A Bird’s-Eye View of Ospreys on the CapeAdd to My Luxx Living
Tiny black, reptilian-looking creatures anxiously wait while their mother tears apart a fish for their dinner. She then delicately places small bits into the mouths of the newly hatched ospreys. It’s just one of the marvels to watch on the osprey cam inside the Cape Cod Museum of Natural History, Cape Cod’s Nature Place.
The action is happening a few hundred yards away, behind the museum in the Wing Island marsh, where a man-made platform supports a temporary home each spring and summer for a pair of osprey and their offspring. The cam, attached to the platform, provides real-time views of the nest’s interior.
Arriving in mid- to late March from their wintering grounds in Central or South America, ospreys like to nest in the Cape’s marshes, close to water and their favorite meal, fish.
David Gessner, author of “Return of the Osprey: A Season of Flight and Wonder,” is an authority on the species.
“The cam allows anyone to do something only naturalists used to do,” he says. “See the whole of nature embodied in an osprey family. Watching by cam gets you caught up in the spectacle, the cycle of nature. You can check it for five minutes a day and feel less isolated from other creatures.”
The cycle begins as the mating osprey pair builds their nest. Sometimes, the work falls along gender lines, says Gessner, with the male collecting sticks and other items, and the female deciding where each one goes. The cam records their actions as the ospreys painstakingly design their habitat.
As Gessner describes in his book:
“As well as they fly, as brilliantly athletic as they are, they sometimes seem to have a difficult time landing on the nest, particularly when carrying large sticks. Before landing, they drop down 10 feet below the platform, almost to the ground, then fly straight up into the wind, hovering, and finally land with a great flapping of wings.”
Soon the nest building, and the mating, is done.
“In April you’ll see them on the cam hunkering down over their eggs; and by mid-May or early June, you start to see the telltale signs that the eggs have hatched,” says Gessner, as the adult male routinely flies off and then returns with a fish, while the female prepares it for the nestlings.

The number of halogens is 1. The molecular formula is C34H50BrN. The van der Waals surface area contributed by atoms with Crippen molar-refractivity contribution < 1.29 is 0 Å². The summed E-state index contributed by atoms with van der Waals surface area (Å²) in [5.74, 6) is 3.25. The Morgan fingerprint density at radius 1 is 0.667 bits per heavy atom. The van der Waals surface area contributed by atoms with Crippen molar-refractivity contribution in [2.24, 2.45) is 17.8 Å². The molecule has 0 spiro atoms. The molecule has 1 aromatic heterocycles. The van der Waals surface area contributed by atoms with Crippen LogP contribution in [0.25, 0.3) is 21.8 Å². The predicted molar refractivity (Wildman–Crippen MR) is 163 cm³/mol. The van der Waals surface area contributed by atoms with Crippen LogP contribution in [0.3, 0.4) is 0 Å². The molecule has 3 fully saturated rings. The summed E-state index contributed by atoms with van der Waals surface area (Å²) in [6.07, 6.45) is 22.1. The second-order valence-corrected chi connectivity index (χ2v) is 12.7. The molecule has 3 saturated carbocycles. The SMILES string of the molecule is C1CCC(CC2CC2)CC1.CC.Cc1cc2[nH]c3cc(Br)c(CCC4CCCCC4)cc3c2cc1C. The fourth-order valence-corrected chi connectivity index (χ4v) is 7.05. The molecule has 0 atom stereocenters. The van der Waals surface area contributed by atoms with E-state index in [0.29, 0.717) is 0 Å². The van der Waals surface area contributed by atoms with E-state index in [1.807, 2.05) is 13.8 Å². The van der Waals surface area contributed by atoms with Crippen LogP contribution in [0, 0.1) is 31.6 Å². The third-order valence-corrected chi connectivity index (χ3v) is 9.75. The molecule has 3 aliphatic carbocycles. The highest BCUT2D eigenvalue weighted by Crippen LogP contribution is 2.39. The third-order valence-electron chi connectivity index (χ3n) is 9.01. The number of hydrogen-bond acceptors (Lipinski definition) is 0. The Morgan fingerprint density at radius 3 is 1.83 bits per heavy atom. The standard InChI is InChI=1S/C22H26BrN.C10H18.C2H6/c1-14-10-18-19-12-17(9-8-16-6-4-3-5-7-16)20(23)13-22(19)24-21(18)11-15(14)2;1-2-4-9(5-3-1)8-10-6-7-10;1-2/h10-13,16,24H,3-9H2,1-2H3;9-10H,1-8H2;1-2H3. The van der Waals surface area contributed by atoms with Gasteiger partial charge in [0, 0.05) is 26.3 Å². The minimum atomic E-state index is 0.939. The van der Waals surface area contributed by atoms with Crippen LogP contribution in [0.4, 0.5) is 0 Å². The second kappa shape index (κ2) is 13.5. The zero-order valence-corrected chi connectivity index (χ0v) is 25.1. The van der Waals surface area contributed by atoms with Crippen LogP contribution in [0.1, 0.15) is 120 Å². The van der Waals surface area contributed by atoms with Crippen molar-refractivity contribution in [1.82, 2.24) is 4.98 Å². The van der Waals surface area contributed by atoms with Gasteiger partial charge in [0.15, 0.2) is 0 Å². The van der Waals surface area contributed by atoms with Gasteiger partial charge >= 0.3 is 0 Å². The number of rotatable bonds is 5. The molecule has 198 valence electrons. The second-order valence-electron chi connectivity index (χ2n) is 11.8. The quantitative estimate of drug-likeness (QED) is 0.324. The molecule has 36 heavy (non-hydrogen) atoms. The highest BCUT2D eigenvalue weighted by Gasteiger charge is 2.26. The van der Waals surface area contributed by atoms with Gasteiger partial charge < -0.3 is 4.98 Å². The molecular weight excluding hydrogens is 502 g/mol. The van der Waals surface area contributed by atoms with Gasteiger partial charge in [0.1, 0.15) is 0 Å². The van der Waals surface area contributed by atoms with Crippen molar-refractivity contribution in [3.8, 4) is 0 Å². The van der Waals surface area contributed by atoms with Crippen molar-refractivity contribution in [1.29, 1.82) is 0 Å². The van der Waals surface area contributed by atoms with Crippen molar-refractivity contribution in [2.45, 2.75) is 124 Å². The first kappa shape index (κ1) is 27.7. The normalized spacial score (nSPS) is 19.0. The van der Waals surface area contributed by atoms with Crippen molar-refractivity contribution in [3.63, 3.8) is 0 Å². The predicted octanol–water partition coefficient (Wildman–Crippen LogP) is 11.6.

It isn’t an easy life for the tiny birds in the heat of mid-summer, as this excerpt from Gessner’s book describes:
“While I wear a halo of bugs, a thousand more insects buzz around the nest itself, drawn by fish and fish guts. Ticks, mites, larvae and God knows what other microscopic creatures swarm in the interstices of the nest. For the nestlings, it’s an intensely itchy life. One of their dominant sensations of being alive must be the need to scratch.”
The baby osprey grow quickly through summer, says Gessner, and cam viewers will see they are noticeably larger every few days. Soon the nest gets crowded, and once feathers grow, the birds begin to try their wings, hovering for a few seconds at a time over the nest.
“Then the biggest, or the bravest, will take off for a short flight,” he notes. The others soon follow, and before long they are learning to hunt for themselves.
In late August or early September, the birds take off for southern climes. The nest succumbs to winter’s wrath until the rebuilding starts anew the following spring.
To learn more about the osprey.cam, visit www.ccmnh.org or call 508-896-3867.
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